He’s a warrior across the middle, snagging badly thrown balls (although with Jay Cutler at the helm I am not too sure how many will be bad) and his return ability will allow Danieal Manning to have an occasional breather.
Knox on the other hand is a pure speed threat. A product from Abilene Christian, Knox will stretch the defense and open up the underneath routes for Earl Bennett, Devin Hester, Greg Olsen, and others.
Kinder will add depth to the receiver corps and can play special teams.
Wide Receiver Acquisitions: B
(There may not be a true No. 1 or tall polished receiver, but these draft picks will server well in multiple receiver sets. Their only weakness lies in their the lack of experience.)
On the other side of the ball, five of the nine draft picks were spent on defensive players. While in free agency, the Bears brought over free safety Josh Bullocks from New Orleans and defensive back Glenn Earl from Houston.
Signing Earl and Bullocks can possibly fill the Mike Brown departure. If that doesn’t work, third year player Corey Graham could step in to assist S Danieal Manning. The signing of Earl is intriguing, as he is coming off a foot injury and will be reunited with defensive backs coach Jon Hoke. Hoke worked with Earl in Houston.
Sixth round pick FS Al Afalava will provide depth and should be a presence on special teams.
Fourth round pick DB D.J. Moore has exceptional hands and agility, yet his lack of speed may relegate him to back up Nathan Vasher and Charles Tillman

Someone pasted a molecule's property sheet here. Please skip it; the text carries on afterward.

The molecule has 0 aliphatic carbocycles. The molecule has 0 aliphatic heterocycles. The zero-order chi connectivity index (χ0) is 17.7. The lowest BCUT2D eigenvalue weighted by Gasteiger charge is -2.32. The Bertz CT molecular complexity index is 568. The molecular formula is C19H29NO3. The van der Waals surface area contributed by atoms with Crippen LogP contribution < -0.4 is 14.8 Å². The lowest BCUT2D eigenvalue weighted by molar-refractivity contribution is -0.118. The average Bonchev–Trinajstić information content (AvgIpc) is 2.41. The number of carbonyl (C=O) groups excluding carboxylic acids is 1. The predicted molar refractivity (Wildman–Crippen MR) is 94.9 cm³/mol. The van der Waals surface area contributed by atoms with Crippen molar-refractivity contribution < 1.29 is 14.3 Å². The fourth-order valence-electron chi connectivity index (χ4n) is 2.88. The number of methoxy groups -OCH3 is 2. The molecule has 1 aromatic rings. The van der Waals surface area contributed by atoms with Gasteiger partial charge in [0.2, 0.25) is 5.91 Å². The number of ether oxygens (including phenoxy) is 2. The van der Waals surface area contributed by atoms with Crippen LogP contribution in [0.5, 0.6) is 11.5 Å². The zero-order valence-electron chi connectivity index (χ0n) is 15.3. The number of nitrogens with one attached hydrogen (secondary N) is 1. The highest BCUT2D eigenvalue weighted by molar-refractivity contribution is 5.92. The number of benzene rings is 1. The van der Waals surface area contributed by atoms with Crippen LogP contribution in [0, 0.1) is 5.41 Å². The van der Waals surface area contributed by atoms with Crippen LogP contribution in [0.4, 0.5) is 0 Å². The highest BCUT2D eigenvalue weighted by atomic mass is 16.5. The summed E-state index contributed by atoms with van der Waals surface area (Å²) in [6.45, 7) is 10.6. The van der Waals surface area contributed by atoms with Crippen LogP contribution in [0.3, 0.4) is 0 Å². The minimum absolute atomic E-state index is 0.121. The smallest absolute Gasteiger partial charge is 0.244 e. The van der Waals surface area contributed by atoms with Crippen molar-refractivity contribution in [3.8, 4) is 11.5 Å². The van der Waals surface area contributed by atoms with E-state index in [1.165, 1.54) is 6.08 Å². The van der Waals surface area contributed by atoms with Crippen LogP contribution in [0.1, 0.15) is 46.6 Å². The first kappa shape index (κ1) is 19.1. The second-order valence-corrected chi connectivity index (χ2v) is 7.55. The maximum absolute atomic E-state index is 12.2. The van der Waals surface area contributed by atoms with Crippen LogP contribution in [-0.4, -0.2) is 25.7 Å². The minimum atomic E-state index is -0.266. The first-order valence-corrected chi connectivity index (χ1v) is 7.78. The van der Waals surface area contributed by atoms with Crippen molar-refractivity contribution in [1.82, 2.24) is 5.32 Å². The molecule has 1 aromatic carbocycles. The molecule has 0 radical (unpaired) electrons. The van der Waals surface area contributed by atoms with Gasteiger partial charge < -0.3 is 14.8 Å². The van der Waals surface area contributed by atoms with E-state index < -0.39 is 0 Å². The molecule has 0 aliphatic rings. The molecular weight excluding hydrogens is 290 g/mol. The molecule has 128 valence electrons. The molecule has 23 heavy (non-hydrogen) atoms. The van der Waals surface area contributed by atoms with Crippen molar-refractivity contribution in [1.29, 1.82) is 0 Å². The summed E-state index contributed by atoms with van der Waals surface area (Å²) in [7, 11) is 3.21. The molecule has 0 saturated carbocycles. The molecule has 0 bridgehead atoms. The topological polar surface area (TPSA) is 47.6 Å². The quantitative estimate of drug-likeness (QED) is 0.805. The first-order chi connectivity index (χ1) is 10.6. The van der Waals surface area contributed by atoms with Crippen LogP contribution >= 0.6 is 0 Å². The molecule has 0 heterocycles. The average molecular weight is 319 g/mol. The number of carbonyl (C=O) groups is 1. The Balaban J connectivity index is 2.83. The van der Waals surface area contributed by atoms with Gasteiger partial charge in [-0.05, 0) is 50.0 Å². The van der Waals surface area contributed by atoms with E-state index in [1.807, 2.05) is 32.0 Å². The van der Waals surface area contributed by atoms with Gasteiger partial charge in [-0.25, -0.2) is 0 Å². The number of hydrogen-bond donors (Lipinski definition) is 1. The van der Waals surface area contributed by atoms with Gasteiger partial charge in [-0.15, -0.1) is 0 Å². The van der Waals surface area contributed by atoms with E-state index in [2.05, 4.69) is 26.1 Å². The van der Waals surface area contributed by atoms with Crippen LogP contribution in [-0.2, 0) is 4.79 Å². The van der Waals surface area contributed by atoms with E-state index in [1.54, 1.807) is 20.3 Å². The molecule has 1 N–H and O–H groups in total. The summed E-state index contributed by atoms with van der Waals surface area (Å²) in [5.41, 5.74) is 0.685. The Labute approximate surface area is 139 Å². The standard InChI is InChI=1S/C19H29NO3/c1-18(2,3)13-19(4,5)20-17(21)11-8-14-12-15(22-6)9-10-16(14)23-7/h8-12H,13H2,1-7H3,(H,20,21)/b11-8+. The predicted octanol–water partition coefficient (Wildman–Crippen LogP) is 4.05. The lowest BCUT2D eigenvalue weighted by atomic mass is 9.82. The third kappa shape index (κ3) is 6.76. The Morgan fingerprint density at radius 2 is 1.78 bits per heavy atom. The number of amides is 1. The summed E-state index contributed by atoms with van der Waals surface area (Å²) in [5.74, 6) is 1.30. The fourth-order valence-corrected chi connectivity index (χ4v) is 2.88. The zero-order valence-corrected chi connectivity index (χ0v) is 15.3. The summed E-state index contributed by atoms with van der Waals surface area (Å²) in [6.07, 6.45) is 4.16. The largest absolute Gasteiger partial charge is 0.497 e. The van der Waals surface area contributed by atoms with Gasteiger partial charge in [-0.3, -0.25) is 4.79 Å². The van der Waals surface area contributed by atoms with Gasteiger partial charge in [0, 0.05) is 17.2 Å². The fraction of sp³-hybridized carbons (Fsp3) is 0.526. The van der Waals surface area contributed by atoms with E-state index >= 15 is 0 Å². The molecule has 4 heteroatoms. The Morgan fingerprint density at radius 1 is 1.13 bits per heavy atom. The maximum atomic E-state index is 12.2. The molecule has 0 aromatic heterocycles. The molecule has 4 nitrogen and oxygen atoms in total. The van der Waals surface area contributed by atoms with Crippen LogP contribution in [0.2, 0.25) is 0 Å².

Defensive Secondary Acquisitions: C
(The experience and leadership of Mike Brown will be missed and it is unclear who will step up and establish themselves as "the guy.” The Bears must fill this void if they want to successfully defend the deep ball.)
The tandem of Brian Urlacher and Lance Briggs will be a formidable duo once again. Fifth round selection and former Ohio State Buckeye Marcus Freeman could be a potential star in the making.
At 6’, 230 lbs, Freeman did underachieve at times in college; however, his skill set could be a blessing in disguise for Chicago’s D and Lovie Smith.
Linebacker Acquisition: B+
The Bears’ linebacker corps is solid. However, the addition of Freeman brings a tremendous upside. (No weakness here.)
In 2008, the Bears’ defensive line reeked with underproduction. While he is not considered a free-agent per se, I do see the addition of Rod Marinelli resurrecting the D-Line again.
Third round selection Jarron Gilbert is a freak of nature. Check out his pool trick on YouTube. His size and athleticism should translate into a solid interior pass rusher behind Marinelli and will provide depth to D-Line
In the fourth round, the Bears drafted defensive end Henry Melton out of Texas. At 6’ 3” 260 lbs, Melton moved to DE from running back just two years ago. He speed and quickness could just be what the Bears need to get pressure on opposing quarterbacks from the edges.
Defensive Line Acquisitions: B
(Gilbert and Melton could fit in the rotation depending on how the season goes. Both are extremely athletic and provide depth, yet each will need to step up the game if they want to contribute to Marinelli’s and the team’s demands)
After going 9-7 the Bear’s offseason acquisitions plugged many holes (QB, DL, CB, and S). They have added depth to the offensive line and linebacker positions. However, a true free safety needs to step up as well as a right tackle.
With OTAs now in full swing, look for the Bears’ to solidify these positions and be a team headed back to the playoffs for 2009.
Free agency and Draft Acquisitions: A-